127 Hours (DVD)

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A triumphant true story from Danny Boyle, director of Slumdog Millionaire. The incredible true story of mountain climber Aron Ralston's (James Franco) remarkable adventure to save himself after a falling boulder crashes on his arm and traps him in an isolated slot canyon in Utah. With only a day's worth of water, a blunt penknife and an unwavering will to survive Aron does everything he can go make it out alive.

Product Details

Movies & TV
1 May 2011
Region 2
Sound Format
5.1 Dolby Digital
Aspect Ratio
20th Century Fox
90 min
Age Restriction
Supply Source
South Africa


127 Hours
Release Year
Running Time
94 min
Dramas / Adventure / Mountains
US Box Office
$18.3 million
Official Website
Rotten Tomatoes®
93% 85%
James Franco stars in director Danny Boyle's inspiring survival drama based on the incredible true story of Aron Ralston, who became trapped alone in a Utah canyon for days after slipping on a loose rock, and resorted to extraordinary measures in order to make it out of his dire predicament alive. An experienced hiker and climber, Ralston (Franco) is very much in his element when he parks his truck by a mountain near Moab, UT, hops on his bike, and peddles to the middle of nowhere. Later, when Ralston encounters a pair of young female hikers who have gotten lost while searching for a local landmark, he jovially shows them a sight that most casual hikers miss before bidding them farewell and continuing on his way. Drifting through the canyons alone, deep in thought, however, the explorer who presumed he was ready for anything quickly discovers just how fast things can spin out of control when a rock gives way as he shimmies down a crevice, and pins his hand to the unforgiving wall of stone. Over the course of the next 127 hours, Ralston tries everything he can think of to free himself, flashing back to small but memorable events in his life -- as well as forward to the future that he might enjoy should he manage to wiggle free -- as his body begins the slow process of shutting down. Eventually realizing that the only way out is to leave part of himself behind, the exhausted, delirious adventurer draws his cheap made-in-China multi-tool, and does what it takes to survive.
Poster for 127 Hours
Cast & Crew
Danny Boyle
Kate Burton / James Franco / Kate Mara / Clemence Poesy / Amber Tamblyn
Lizzy Caplan
Simon Beaufoy / Danny Boyle
Source Writer
Aron Ralston / Author: Aron Ralston
A.R. Rahman
Director of Photography
Enrique Chediak / Anthony Dod Mantle
Song Composer
Rollo Armstrong
Movie Critics
A.V. Club
"Boyle captures the intensity of Ralston's experience in a swift, agonizing, defiantly cinematic 90 minutes."
Scott Tobias (4 Nov 2010, )
Box Office
4 stars out of 5 -- "Boyle's direction packs a sense of urgency into every frame and fast-paced editing by Jon Harris is strong."
Pete Hammond (8 Sep 2010, )
Chicago Sun-Times
4 stars out of 4 -- "Boyle uses magnificent cinematography by Anthony Dod Mantle and Enrique Chedlak, establishing the vastness of the Utah wilderness, and the very specific details of Ralston's small portion of it."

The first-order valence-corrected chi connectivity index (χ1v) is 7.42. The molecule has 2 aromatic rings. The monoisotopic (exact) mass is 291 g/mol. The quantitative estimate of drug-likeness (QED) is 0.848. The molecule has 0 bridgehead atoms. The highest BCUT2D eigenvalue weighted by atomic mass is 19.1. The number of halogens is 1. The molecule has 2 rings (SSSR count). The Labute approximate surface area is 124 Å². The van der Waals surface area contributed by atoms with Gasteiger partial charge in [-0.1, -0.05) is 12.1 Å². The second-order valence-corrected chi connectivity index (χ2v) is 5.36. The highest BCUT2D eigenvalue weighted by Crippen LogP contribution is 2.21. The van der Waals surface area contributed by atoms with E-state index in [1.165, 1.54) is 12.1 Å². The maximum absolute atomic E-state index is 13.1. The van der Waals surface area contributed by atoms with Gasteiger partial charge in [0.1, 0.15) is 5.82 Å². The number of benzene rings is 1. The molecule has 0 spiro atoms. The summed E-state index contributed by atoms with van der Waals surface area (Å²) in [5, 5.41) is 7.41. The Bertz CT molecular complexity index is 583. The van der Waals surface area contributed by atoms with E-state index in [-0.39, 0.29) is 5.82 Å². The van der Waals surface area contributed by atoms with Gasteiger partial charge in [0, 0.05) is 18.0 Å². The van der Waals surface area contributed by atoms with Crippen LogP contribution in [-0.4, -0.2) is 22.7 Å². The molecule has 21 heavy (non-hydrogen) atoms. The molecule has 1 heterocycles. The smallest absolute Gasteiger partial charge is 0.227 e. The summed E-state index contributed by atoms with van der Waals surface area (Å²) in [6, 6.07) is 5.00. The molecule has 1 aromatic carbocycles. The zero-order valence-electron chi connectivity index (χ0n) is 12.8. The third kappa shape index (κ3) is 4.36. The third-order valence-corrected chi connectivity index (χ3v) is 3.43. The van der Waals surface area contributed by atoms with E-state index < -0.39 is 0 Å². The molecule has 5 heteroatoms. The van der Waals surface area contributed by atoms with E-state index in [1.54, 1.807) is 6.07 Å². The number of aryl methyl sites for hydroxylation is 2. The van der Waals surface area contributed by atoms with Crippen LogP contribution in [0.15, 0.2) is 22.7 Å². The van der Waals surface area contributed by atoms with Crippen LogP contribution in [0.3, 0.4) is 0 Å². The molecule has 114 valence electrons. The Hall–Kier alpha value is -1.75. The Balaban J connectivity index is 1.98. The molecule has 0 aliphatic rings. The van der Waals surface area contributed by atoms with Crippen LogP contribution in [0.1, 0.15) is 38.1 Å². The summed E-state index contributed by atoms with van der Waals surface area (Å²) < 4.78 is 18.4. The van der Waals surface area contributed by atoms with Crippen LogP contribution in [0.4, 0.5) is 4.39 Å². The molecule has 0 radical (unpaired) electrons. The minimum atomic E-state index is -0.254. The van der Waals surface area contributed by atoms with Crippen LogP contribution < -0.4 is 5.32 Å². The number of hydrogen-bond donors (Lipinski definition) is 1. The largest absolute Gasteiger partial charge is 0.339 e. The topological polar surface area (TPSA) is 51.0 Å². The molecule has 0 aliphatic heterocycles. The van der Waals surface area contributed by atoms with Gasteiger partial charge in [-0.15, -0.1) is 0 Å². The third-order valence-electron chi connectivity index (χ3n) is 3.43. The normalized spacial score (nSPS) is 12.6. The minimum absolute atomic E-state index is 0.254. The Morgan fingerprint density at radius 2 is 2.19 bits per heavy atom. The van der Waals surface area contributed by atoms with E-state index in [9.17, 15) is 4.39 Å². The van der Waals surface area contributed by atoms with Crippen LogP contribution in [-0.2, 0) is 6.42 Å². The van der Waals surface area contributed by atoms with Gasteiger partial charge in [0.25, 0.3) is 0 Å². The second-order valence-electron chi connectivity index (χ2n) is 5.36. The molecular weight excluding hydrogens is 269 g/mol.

Roger Ebert (10 Nov 2010, )
4 stars out of 5 -- "The vibrancy is there right from the start. We've known that Danny Boyle can work wonders with dark subject-matters..."
Damon Wise (7 Jan 2010, )
Entertainment Weekly
"Danny Boyle's 127 HOURS is a true-life adventure that turns into a one-man disaster movie -- and he darker it gets, the more enthralling it becomes."
Owen Gleiberman (29 Oct 2010, )
Hollywood Reporter
"Boyle takes advantage of the beauty of the setting, familiar from many John Ford Westerns, but he also captures the inner life of the character. He is aided enormously by Franco, who pull off a virtual one-man show."
Stephen Farber (6 Sep 2010, )
Los Angeles Times
"127 HOURS is a nearly solitary tour de force as Franco moves through the various emotional and physical states that desperate straits churn up with such a naturalistic ease it gives the film a documentary feel."
Betsy Sharkey (5 Nov 2010, )
"Franco's scruffy-dog charm is the thing that keeps the story buoyant. He seals self-pity, even self-doubt, out of the performance."
Stephanie Zacharek (4 Nov 2010, )
New York Times
"[The] film, 127 HOURS, is itself the frequently dazzling and perpetually surprising solution to an imposing set of formal and creative conundrums. The stakes are not life and death, but rather life and art."
A. O. Scott (5 Nov 2010, )
Rolling Stone
3.5 stars out of 4 -- "[Boyle] pumps every frame of 127 HOURS with cinematic adrenaline that declares war on the the dull gravity of docudrama."
Peter Travers (4 Nov 2010, )
Sight and Sound
"Boyle offers an excitedly externalised take on Ralston's thought-world....Franco is a major asset here, winkingly charismatic then disarmingly humble..."
Ben Walters (1 Feb 2011, )
Total Film
4 stars out of 5 -- "[A]s Boyle's humanist thrust powers towards an ecstatic conclusion, it's the emotional cuts that linger."
Kevin Harley (1 Jan 2011, )
5 stars out of 5 -- "[A] completely compelling film....Stunningly filmed, the landscape's harsh beauty provides a tactile, overwhelming backdrop to a terrifying but ultimately transcendent experience."
Neil Spencer (1 Feb 2011, )
USA Today
4 stars out of 4 -- "Only a truly visionary filmmaker could take a story largely set in a cramped canyon and give it a sense of openness and hope."
Claudia Puig (5 Nov 2010, )
Wall Street Journal
"[I]t's exciting, stirring, often funny, sometimes lyrical and unusually thoughtful."
(5 Nov 2010, )
Washington Post
3.5 stars out of 4 -- "With a nervy, vivid visual style and a commitment to humanism at its most life-affirming, Boyle makes the unbearable not just endurable, but beautiful."
(12 Nov 2010, )